According to a January 2008 study titled How America Searches, Health and Wellness:
- In the past 12 months, 59% of adults reference the internet to find or access health and wellness information.
- 67% of adult searchers use general search engines as an online tool or resource for health information and only 7% referred to online drug advertisements.
- 36% of adult searchers use online health information to see what other consumers say about a medication or treatment
Because of statistics like those above, the concept of ‘Health 2.0’ has increased its usage and importance. Simply, Health 2.0 = the merging of social media into healthcare. However, others see the movement of Health 2.0 as something much wider and farther reaching. Even Google image searching shows a variety of more complex definitions. I’d be interested to see how you all define it for yourselves or for your practice.
Examples of Health 2.0
- Carol.com , started in 2006, is the marketplace for care, allowing hospitals and providers to ‘bid’ for consumers’ care
- Vitals.com, allows patients to review their current doctor’s or a potential doctor’s reviews and ratings
- DoubleCheckMD, allows consumers to check for potential drug interactions quickly and easily
- American Well , creates a healthcare marketplace where consumers and physicians come together online to acquire and provide convenient and immediate healthcare services
- WiserWiki, a medical and healthcare information wiki edited exclusively by physicians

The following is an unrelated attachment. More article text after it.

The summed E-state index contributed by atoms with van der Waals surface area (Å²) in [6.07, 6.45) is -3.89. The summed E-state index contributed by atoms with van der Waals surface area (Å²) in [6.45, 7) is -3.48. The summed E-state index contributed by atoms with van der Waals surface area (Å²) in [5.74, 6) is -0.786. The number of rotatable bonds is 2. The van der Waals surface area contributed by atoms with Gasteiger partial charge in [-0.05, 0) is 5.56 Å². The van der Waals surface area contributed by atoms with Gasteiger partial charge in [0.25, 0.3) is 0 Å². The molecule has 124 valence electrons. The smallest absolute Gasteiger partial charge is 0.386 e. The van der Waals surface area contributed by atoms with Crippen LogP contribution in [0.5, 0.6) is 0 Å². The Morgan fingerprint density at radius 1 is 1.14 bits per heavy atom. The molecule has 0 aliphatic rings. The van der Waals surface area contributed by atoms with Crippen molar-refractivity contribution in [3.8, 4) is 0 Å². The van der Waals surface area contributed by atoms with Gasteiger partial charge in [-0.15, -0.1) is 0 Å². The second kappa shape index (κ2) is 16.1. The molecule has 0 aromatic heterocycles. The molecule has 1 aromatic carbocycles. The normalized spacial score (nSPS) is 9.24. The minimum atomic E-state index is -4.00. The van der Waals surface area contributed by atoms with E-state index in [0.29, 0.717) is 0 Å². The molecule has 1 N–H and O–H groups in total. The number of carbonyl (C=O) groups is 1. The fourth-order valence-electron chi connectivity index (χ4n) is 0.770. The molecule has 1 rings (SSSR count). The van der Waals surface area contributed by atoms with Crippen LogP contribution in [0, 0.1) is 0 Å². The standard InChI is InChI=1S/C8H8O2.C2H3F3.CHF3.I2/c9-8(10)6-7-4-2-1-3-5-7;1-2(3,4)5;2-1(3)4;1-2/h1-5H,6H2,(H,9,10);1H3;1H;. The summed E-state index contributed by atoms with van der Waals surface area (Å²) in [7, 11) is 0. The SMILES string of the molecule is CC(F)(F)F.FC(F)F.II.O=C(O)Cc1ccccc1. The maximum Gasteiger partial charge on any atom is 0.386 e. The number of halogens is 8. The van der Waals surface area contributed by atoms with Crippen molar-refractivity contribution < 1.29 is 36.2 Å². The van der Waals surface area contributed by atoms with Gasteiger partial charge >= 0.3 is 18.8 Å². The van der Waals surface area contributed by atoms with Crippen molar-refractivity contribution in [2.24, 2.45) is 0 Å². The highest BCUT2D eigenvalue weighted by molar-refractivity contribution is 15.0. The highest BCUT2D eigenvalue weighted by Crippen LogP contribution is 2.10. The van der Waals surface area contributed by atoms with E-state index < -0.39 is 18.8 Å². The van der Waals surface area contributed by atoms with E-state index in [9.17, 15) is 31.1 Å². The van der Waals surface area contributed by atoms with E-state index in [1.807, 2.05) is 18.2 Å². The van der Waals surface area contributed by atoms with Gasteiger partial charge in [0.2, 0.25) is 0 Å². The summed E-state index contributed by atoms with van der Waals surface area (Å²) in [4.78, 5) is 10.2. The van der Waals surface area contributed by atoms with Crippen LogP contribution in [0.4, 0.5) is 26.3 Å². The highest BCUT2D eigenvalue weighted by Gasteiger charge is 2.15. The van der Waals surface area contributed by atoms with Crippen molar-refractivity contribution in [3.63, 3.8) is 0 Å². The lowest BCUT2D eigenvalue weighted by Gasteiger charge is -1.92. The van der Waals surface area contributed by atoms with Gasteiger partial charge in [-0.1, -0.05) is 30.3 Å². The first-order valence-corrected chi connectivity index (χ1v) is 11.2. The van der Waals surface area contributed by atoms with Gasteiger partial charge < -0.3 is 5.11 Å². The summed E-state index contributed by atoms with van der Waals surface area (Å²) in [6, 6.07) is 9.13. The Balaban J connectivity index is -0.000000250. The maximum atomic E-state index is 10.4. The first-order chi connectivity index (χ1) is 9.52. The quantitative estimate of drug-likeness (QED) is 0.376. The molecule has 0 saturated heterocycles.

- Clinfo Wiki, a wiki devoted to clinical informatics
- Ask Dr. Wiki, allows those with a medical background to publish review articles, clinical notes, pearls and/or medical images to the wiki. The main focus has been on Cardiology and Electrophysiology, but they have expanded to other areas.
- DiabetesMine, a blog all about diabetes
- HealthMatters (Healthline), a collection of weblogs by professionals, covering different aspects of health, wellness, treatments, and recent advances
- WebMD, provides health and health-related information
- OrganizedWisdom, the first human-powered search service for health information
- PatientsLikeMe, find patients who are receiving the same or similar treatments
- DailyStrength, helps one find support groups
- Sermo, a community for physicians to share information, questions and observations amongst themselves, encouraging collaboration
- ReliefinSite, helps with pain managemnt
- ICYou, the source of healthcare videos and videos related to health information
- Cleveland Clinic on Google Video
- TauMed, a virtual health community where one can search and share information on a variety of health topics
- Johns Hopkins Medical Podcasts
- NIH Podcasts
- NY Times Health Pocasts
- CDC Travelers Health
- dLife podcasts for diabetes, information and inspiration for those with diabetes
Health 2.0 researchers warn that patients should be cautious about posting personal health-related information through unsecured social media as health insurance providers could gain access to this information, as well as potential employers.
Social Media combined with health information, patients and user-generated content can be used for:
- User-generated health ratings for hospitals and doctors
- Bridge the gap between doctor and patient
- Bring communities together in new, innovative ways
- Establishing patients as opinion leaders
- Managing health and managing community health in new ways
For specific case studies and more information, view this report titled: The Wisdom of Patients: Health Care Meets Online Social Media prepared for the California Healthcare Foundation by Jane Sarasohn-Kahn.
Questions to Ponder
- Is Health 2.0 helpful or harmful?
- Is the content trustrworthy? Does it matter? Will consumers take the information at face value?
- Why are patients labeled as consumers? What does this mean/say about how health 2.0 is being approached?
- What are the ethical concerns?
- What are the privacy concerns?
Can’t wait to read your insights in the comments. =)